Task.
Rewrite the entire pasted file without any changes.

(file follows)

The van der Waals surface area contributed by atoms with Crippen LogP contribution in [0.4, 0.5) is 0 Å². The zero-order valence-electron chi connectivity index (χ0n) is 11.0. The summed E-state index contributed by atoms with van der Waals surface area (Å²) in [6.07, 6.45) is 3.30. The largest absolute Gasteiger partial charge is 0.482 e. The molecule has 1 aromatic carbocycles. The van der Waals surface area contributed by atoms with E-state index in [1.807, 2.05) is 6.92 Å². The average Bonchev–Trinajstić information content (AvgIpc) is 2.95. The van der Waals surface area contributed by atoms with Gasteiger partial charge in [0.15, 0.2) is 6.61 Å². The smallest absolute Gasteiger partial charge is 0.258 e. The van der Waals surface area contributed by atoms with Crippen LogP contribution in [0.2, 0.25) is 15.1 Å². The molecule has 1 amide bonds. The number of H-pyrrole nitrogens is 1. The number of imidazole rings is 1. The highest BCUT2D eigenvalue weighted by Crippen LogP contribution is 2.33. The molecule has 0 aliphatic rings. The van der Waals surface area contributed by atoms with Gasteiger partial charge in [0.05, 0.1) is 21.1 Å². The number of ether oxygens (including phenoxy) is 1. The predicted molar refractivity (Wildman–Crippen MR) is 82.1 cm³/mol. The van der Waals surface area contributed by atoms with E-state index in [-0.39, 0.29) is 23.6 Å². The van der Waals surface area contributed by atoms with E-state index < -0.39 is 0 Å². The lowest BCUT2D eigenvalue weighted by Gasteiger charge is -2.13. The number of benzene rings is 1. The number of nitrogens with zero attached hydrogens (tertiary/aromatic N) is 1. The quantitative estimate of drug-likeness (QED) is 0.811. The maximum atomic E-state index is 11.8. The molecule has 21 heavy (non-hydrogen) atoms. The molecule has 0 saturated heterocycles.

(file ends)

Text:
The van der Waals surface area contributed by atoms with Crippen LogP contribution in [0.4, 0.5) is 0 Å². The zero-order valence-electron chi connectivity index (χ0n) is 11.0. The summed E-state index contributed by atoms with van der Waals surface area (Å²) in [6.07, 6.45) is 3.30. The largest absolute Gasteiger partial charge is 0.482 e. The molecule has 1 aromatic carbocycles. The van der Waals surface area contributed by atoms with E-state index in [1.807, 2.05) is 6.92 Å². The average Bonchev–Trinajstić information content (AvgIpc) is 2.95. The van der Waals surface area contributed by atoms with Gasteiger partial charge in [0.15, 0.2) is 6.61 Å². The smallest absolute Gasteiger partial charge is 0.258 e. The van der Waals surface area contributed by atoms with Crippen LogP contribution in [0.2, 0.25) is 15.1 Å². The molecule has 1 amide bonds. The number of H-pyrrole nitrogens is 1. The number of imidazole rings is 1. The highest BCUT2D eigenvalue weighted by Crippen LogP contribution is 2.33. The molecule has 0 aliphatic rings. The van der Waals surface area contributed by atoms with Gasteiger partial charge in [0.05, 0.1) is 21.1 Å². The number of ether oxygens (including phenoxy) is 1. The predicted molar refractivity (Wildman–Crippen MR) is 82.1 cm³/mol. The van der Waals surface area contributed by atoms with E-state index in [-0.39, 0.29) is 23.6 Å². The van der Waals surface area contributed by atoms with E-state index < -0.39 is 0 Å². The lowest BCUT2D eigenvalue weighted by Gasteiger charge is -2.13. The number of benzene rings is 1. The number of nitrogens with zero attached hydrogens (tertiary/aromatic N) is 1. The quantitative estimate of drug-likeness (QED) is 0.811. The maximum atomic E-state index is 11.8. The molecule has 21 heavy (non-hydrogen) atoms. The molecule has 0 saturated heterocycles.